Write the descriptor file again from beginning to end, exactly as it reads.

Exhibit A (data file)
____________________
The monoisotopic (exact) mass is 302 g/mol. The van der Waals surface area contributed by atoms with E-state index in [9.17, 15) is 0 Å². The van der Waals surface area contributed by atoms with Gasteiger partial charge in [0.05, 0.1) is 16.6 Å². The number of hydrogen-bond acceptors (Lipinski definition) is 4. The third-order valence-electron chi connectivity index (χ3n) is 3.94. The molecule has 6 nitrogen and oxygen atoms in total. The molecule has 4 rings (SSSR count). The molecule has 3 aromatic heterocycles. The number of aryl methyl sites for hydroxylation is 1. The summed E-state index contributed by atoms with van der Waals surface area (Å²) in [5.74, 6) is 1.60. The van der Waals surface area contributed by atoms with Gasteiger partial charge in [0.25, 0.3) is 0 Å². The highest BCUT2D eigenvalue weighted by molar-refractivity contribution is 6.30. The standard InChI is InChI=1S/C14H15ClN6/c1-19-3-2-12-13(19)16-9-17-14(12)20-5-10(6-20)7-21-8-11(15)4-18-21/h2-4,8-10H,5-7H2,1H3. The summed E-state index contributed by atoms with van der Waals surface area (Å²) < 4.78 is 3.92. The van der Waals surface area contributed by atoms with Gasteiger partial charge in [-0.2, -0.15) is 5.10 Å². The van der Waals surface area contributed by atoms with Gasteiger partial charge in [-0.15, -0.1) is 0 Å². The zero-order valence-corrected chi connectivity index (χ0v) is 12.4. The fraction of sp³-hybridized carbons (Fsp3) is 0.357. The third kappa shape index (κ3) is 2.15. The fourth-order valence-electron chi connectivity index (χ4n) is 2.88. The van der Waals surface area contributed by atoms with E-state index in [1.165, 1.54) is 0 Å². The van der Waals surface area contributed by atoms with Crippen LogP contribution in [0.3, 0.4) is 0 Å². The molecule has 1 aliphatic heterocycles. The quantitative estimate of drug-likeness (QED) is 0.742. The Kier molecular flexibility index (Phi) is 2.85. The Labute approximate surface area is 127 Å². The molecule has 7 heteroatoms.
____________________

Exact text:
The monoisotopic (exact) mass is 302 g/mol. The van der Waals surface area contributed by atoms with E-state index in [9.17, 15) is 0 Å². The van der Waals surface area contributed by atoms with Gasteiger partial charge in [0.05, 0.1) is 16.6 Å². The number of hydrogen-bond acceptors (Lipinski definition) is 4. The third-order valence-electron chi connectivity index (χ3n) is 3.94. The molecule has 6 nitrogen and oxygen atoms in total. The molecule has 4 rings (SSSR count). The molecule has 3 aromatic heterocycles. The number of aryl methyl sites for hydroxylation is 1. The summed E-state index contributed by atoms with van der Waals surface area (Å²) in [5.74, 6) is 1.60. The van der Waals surface area contributed by atoms with Gasteiger partial charge in [0.25, 0.3) is 0 Å². The highest BCUT2D eigenvalue weighted by molar-refractivity contribution is 6.30. The standard InChI is InChI=1S/C14H15ClN6/c1-19-3-2-12-13(19)16-9-17-14(12)20-5-10(6-20)7-21-8-11(15)4-18-21/h2-4,8-10H,5-7H2,1H3. The summed E-state index contributed by atoms with van der Waals surface area (Å²) < 4.78 is 3.92. The van der Waals surface area contributed by atoms with Gasteiger partial charge in [-0.2, -0.15) is 5.10 Å². The van der Waals surface area contributed by atoms with Gasteiger partial charge in [-0.15, -0.1) is 0 Å². The zero-order valence-corrected chi connectivity index (χ0v) is 12.4. The fraction of sp³-hybridized carbons (Fsp3) is 0.357. The third kappa shape index (κ3) is 2.15. The fourth-order valence-electron chi connectivity index (χ4n) is 2.88. The van der Waals surface area contributed by atoms with E-state index in [1.165, 1.54) is 0 Å². The van der Waals surface area contributed by atoms with Crippen LogP contribution in [0.3, 0.4) is 0 Å². The molecule has 1 aliphatic heterocycles. The quantitative estimate of drug-likeness (QED) is 0.742. The Kier molecular flexibility index (Phi) is 2.85. The Labute approximate surface area is 127 Å². The molecule has 7 heteroatoms.